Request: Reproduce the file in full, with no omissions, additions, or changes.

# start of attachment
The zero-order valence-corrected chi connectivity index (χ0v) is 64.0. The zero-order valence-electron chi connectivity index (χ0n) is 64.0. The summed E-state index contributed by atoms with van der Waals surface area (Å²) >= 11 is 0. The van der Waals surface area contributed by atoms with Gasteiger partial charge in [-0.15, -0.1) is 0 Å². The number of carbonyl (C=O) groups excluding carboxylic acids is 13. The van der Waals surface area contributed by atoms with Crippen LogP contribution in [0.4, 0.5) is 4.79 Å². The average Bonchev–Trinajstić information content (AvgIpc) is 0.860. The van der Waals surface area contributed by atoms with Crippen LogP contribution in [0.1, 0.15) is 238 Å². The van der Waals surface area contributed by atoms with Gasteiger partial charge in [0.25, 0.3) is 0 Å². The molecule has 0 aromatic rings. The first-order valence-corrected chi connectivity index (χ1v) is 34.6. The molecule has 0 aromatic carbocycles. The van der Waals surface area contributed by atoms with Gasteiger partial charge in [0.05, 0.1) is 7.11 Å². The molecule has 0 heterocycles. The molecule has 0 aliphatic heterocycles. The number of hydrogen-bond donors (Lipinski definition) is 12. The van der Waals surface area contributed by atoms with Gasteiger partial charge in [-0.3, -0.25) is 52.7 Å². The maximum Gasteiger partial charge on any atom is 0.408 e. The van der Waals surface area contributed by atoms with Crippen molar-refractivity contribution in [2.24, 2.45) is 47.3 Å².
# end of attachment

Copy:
The zero-order valence-corrected chi connectivity index (χ0v) is 64.0. The zero-order valence-electron chi connectivity index (χ0n) is 64.0. The summed E-state index contributed by atoms with van der Waals surface area (Å²) >= 11 is 0. The van der Waals surface area contributed by atoms with Gasteiger partial charge in [-0.15, -0.1) is 0 Å². The number of carbonyl (C=O) groups excluding carboxylic acids is 13. The van der Waals surface area contributed by atoms with Crippen LogP contribution in [0.4, 0.5) is 4.79 Å². The average Bonchev–Trinajstić information content (AvgIpc) is 0.860. The van der Waals surface area contributed by atoms with Crippen LogP contribution in [0.1, 0.15) is 238 Å². The van der Waals surface area contributed by atoms with Gasteiger partial charge in [0.25, 0.3) is 0 Å². The molecule has 0 aromatic rings. The first-order valence-corrected chi connectivity index (χ1v) is 34.6. The molecule has 0 aromatic carbocycles. The van der Waals surface area contributed by atoms with Gasteiger partial charge in [0.05, 0.1) is 7.11 Å². The molecule has 0 heterocycles. The molecule has 0 aliphatic heterocycles. The number of hydrogen-bond donors (Lipinski definition) is 12. The van der Waals surface area contributed by atoms with Gasteiger partial charge in [-0.3, -0.25) is 52.7 Å². The maximum Gasteiger partial charge on any atom is 0.408 e. The van der Waals surface area contributed by atoms with Crippen molar-refractivity contribution in [2.24, 2.45) is 47.3 Å².